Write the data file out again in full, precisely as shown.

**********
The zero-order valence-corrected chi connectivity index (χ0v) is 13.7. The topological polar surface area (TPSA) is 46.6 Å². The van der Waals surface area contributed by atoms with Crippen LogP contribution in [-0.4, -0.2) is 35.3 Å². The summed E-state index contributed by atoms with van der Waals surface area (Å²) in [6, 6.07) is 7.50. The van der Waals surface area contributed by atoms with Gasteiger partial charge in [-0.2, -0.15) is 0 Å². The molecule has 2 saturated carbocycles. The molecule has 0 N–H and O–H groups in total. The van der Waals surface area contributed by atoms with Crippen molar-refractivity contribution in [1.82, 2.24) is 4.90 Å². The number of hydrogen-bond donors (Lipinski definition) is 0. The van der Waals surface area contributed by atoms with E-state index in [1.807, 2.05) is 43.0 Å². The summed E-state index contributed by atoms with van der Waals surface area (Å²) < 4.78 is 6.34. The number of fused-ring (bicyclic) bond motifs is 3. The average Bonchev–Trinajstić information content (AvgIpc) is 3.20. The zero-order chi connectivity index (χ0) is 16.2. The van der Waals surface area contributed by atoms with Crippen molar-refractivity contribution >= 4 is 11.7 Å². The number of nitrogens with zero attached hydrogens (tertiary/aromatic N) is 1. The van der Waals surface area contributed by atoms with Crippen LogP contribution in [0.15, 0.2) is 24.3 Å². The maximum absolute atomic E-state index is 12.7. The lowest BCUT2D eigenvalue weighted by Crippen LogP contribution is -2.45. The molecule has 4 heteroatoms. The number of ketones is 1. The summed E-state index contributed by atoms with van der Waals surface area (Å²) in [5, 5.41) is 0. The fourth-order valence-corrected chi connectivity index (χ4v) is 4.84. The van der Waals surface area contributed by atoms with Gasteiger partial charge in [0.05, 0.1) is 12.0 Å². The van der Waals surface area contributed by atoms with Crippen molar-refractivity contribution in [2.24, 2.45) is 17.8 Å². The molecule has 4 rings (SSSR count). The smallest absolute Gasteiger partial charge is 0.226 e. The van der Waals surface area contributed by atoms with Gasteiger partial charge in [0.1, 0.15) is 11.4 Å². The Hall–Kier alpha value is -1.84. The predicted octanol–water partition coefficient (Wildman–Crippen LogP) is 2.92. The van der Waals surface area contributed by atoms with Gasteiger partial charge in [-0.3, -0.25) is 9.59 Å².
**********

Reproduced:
The zero-order valence-corrected chi connectivity index (χ0v) is 13.7. The topological polar surface area (TPSA) is 46.6 Å². The van der Waals surface area contributed by atoms with Crippen LogP contribution in [-0.4, -0.2) is 35.3 Å². The summed E-state index contributed by atoms with van der Waals surface area (Å²) in [6, 6.07) is 7.50. The van der Waals surface area contributed by atoms with Gasteiger partial charge in [-0.2, -0.15) is 0 Å². The molecule has 2 saturated carbocycles. The molecule has 0 N–H and O–H groups in total. The van der Waals surface area contributed by atoms with Crippen molar-refractivity contribution in [1.82, 2.24) is 4.90 Å². The number of hydrogen-bond donors (Lipinski definition) is 0. The van der Waals surface area contributed by atoms with E-state index in [1.807, 2.05) is 43.0 Å². The summed E-state index contributed by atoms with van der Waals surface area (Å²) < 4.78 is 6.34. The number of fused-ring (bicyclic) bond motifs is 3. The average Bonchev–Trinajstić information content (AvgIpc) is 3.20. The zero-order chi connectivity index (χ0) is 16.2. The van der Waals surface area contributed by atoms with Crippen molar-refractivity contribution >= 4 is 11.7 Å². The number of nitrogens with zero attached hydrogens (tertiary/aromatic N) is 1. The van der Waals surface area contributed by atoms with Crippen LogP contribution in [0.15, 0.2) is 24.3 Å². The maximum absolute atomic E-state index is 12.7. The lowest BCUT2D eigenvalue weighted by Crippen LogP contribution is -2.45. The molecule has 4 heteroatoms. The number of ketones is 1. The summed E-state index contributed by atoms with van der Waals surface area (Å²) in [5, 5.41) is 0. The fourth-order valence-corrected chi connectivity index (χ4v) is 4.84. The van der Waals surface area contributed by atoms with Gasteiger partial charge in [0.05, 0.1) is 12.0 Å². The van der Waals surface area contributed by atoms with Crippen molar-refractivity contribution in [2.24, 2.45) is 17.8 Å². The molecule has 4 rings (SSSR count). The smallest absolute Gasteiger partial charge is 0.226 e. The van der Waals surface area contributed by atoms with Gasteiger partial charge in [0.1, 0.15) is 11.4 Å². The Hall–Kier alpha value is -1.84. The predicted octanol–water partition coefficient (Wildman–Crippen LogP) is 2.92. The van der Waals surface area contributed by atoms with Gasteiger partial charge in [-0.3, -0.25) is 9.59 Å².